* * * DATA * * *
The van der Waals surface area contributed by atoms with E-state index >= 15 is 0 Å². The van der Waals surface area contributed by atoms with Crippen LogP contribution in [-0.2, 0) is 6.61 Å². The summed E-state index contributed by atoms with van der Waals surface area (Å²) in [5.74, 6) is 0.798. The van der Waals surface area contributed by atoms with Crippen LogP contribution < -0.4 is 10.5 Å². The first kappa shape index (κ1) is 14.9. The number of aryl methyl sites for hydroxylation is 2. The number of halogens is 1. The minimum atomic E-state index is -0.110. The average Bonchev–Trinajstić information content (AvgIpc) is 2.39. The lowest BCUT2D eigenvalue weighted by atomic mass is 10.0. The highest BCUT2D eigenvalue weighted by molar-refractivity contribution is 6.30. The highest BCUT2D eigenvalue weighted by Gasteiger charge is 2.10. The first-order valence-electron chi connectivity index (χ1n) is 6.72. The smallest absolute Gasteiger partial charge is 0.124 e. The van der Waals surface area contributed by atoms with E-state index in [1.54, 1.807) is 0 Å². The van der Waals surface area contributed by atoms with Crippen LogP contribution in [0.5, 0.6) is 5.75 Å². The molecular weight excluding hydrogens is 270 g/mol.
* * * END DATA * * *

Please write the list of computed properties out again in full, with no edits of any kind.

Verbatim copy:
The van der Waals surface area contributed by atoms with E-state index >= 15 is 0 Å². The van der Waals surface area contributed by atoms with Crippen LogP contribution in [-0.2, 0) is 6.61 Å². The summed E-state index contributed by atoms with van der Waals surface area (Å²) in [5.74, 6) is 0.798. The van der Waals surface area contributed by atoms with Crippen LogP contribution < -0.4 is 10.5 Å². The first kappa shape index (κ1) is 14.9. The number of aryl methyl sites for hydroxylation is 2. The number of halogens is 1. The minimum atomic E-state index is -0.110. The average Bonchev–Trinajstić information content (AvgIpc) is 2.39. The lowest BCUT2D eigenvalue weighted by atomic mass is 10.0. The highest BCUT2D eigenvalue weighted by molar-refractivity contribution is 6.30. The highest BCUT2D eigenvalue weighted by Gasteiger charge is 2.10. The first-order valence-electron chi connectivity index (χ1n) is 6.72. The smallest absolute Gasteiger partial charge is 0.124 e. The van der Waals surface area contributed by atoms with E-state index in [1.54, 1.807) is 0 Å². The van der Waals surface area contributed by atoms with Crippen LogP contribution in [0.5, 0.6) is 5.75 Å². The molecular weight excluding hydrogens is 270 g/mol.